The Inflation Act could bring an environmental justice center to Houston

US Representative Sheila Jackson Lee wants environmental justice funds in the Inflation Reduction Act to flow as freely into northeast Houston as the cement plants that plague the predominantly black-infested area.

Legislation passed Friday includes $60 billion for environmental justice programs that can help communities like Trinity and Houston Gardens fight polluters and reduce emissions, the congresswoman said during a Sunday event at the Trinity Gardens Church of Christ, at which About 25 community lawyers and concerned residents attended.

Problems such as illegal dumping of industrial waste, cancer clusters from creosote used by railroad companies, and air and water pollution from a growing number of industrial sites make the city‘s northeast corner a “fitting example” for communities the legislation aims to help , Jackson said Lee.

READ MORE: ‘People are dying’: A mother mourns the loss of her son to cancer at the polluted Fifth Ward railway yard

The bill also provides $3 billion for community centers that “can address disproportionate environmental and health harms related to pollution.” Northeast Houston should have such a center, she said, describing the area as the new “Mecca of concrete batches.”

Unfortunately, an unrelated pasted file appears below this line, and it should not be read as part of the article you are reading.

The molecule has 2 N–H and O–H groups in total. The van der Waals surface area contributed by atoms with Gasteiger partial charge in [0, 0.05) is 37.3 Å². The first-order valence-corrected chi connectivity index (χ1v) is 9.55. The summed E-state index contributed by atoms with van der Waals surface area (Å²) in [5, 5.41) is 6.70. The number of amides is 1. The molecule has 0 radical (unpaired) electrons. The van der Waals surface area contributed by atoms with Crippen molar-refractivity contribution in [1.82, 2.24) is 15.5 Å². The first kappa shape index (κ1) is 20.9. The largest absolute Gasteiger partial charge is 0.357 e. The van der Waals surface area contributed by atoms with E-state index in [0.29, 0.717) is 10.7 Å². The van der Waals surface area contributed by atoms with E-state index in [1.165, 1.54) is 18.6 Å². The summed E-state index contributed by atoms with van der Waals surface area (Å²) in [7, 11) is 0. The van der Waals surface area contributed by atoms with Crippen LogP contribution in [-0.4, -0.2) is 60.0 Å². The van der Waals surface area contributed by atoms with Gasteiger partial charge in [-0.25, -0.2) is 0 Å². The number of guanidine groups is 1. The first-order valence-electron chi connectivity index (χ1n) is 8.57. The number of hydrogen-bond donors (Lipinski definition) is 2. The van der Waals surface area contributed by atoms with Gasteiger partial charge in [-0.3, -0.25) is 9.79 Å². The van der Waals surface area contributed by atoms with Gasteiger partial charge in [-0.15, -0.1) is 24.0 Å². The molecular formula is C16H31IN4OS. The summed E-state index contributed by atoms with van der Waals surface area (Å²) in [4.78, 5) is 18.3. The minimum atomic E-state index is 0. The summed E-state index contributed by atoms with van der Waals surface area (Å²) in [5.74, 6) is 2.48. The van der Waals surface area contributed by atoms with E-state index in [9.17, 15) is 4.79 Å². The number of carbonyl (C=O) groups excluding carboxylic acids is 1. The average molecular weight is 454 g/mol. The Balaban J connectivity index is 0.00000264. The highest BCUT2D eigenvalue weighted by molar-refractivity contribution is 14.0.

The bill offers a hand to advocates in communities across Texas where pollution restrictions are lax. Earlier this month, the U.S. Environmental Protection Agency said it was investigating state environmental agencies accused of violating residents’ civil rights when Texas updated its standard cement batching permit.

The facilities are notorious in the community for billowing dust clouds and concreted water seeping into neighboring properties. There are three schools within half a mile of the plants, said Keith Downey, Super Neighborhood President representing Kashmere Gardens.

Jackson Lee told supporters that the new federal funding could offer relief to a community that is largely fighting these struggles on its own.

“We want the Texas Commission on Environmental Quality to answer the question of why they changed the regulations to weaken the regulations or the requirements for concrete batching plants,” she said. “We want the Texas Department of Health and Human Services to start doing more testing, more ground testing, more air testing and start investigating the community intrusions and find a way to end it.”

After meeting community leaders and residents, they led Rep. Jackson Lee around the corner to Texas Concrete Ready Mix and pointed to a retention pond across the street, where they said concrete had seeped through drains. (The company could not be immediately reached for comment on the issue.)

Advocates have argued that Trinity and Houston Gardens residents face disproportionately dangerous pollution from rail and truck yards, landfills, concrete mixing plants and metal recycling plants.

State researchers identified cancer clusters in neighborhoods near Union Pacific’s Englewood Rail Yard, about 5 miles away. Railroad tracks cross the area.

Jackson Lee said advocates representing different neighborhoods in Northeast Houston might need to come together and form a nonprofit organization to apply for the funds that would allow them to take action against bad actors.

“We need to put up some sort of environmental fence around our neighborhoods,” she said.

[email protected]

Comments are closed.